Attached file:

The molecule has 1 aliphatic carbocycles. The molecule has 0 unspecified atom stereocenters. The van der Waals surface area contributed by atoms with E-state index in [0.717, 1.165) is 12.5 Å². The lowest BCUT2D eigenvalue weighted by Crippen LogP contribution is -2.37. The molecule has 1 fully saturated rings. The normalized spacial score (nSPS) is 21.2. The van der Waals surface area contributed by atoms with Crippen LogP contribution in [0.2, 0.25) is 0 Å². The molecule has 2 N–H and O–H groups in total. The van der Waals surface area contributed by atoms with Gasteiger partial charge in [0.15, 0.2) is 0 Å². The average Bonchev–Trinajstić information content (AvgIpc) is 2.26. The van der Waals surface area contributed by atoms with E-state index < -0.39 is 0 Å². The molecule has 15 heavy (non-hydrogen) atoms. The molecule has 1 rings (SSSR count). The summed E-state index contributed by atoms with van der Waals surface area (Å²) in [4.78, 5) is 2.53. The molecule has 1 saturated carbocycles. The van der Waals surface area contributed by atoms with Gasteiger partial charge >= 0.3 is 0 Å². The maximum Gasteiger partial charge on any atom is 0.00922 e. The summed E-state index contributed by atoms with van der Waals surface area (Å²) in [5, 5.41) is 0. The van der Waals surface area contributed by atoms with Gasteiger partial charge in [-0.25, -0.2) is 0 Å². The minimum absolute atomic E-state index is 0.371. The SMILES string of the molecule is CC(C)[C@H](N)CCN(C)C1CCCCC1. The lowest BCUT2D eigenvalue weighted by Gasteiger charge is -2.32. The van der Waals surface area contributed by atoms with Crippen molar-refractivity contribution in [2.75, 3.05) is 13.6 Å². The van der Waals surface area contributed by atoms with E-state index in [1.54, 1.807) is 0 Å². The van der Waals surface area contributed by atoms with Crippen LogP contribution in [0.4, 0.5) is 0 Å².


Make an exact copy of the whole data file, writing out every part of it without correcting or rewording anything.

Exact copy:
The molecule has 1 aliphatic carbocycles. The molecule has 0 unspecified atom stereocenters. The van der Waals surface area contributed by atoms with E-state index in [0.717, 1.165) is 12.5 Å². The lowest BCUT2D eigenvalue weighted by Crippen LogP contribution is -2.37. The molecule has 1 fully saturated rings. The normalized spacial score (nSPS) is 21.2. The van der Waals surface area contributed by atoms with Crippen LogP contribution in [0.2, 0.25) is 0 Å². The molecule has 2 N–H and O–H groups in total. The van der Waals surface area contributed by atoms with Gasteiger partial charge in [0.15, 0.2) is 0 Å². The average Bonchev–Trinajstić information content (AvgIpc) is 2.26. The van der Waals surface area contributed by atoms with E-state index < -0.39 is 0 Å². The molecule has 15 heavy (non-hydrogen) atoms. The molecule has 1 rings (SSSR count). The summed E-state index contributed by atoms with van der Waals surface area (Å²) in [4.78, 5) is 2.53. The molecule has 1 saturated carbocycles. The van der Waals surface area contributed by atoms with Gasteiger partial charge >= 0.3 is 0 Å². The maximum Gasteiger partial charge on any atom is 0.00922 e. The summed E-state index contributed by atoms with van der Waals surface area (Å²) in [5, 5.41) is 0. The van der Waals surface area contributed by atoms with Gasteiger partial charge in [-0.25, -0.2) is 0 Å². The minimum absolute atomic E-state index is 0.371. The SMILES string of the molecule is CC(C)[C@H](N)CCN(C)C1CCCCC1. The lowest BCUT2D eigenvalue weighted by Gasteiger charge is -2.32. The van der Waals surface area contributed by atoms with Crippen molar-refractivity contribution in [2.75, 3.05) is 13.6 Å². The van der Waals surface area contributed by atoms with E-state index in [1.54, 1.807) is 0 Å². The van der Waals surface area contributed by atoms with Crippen LogP contribution in [0.4, 0.5) is 0 Å².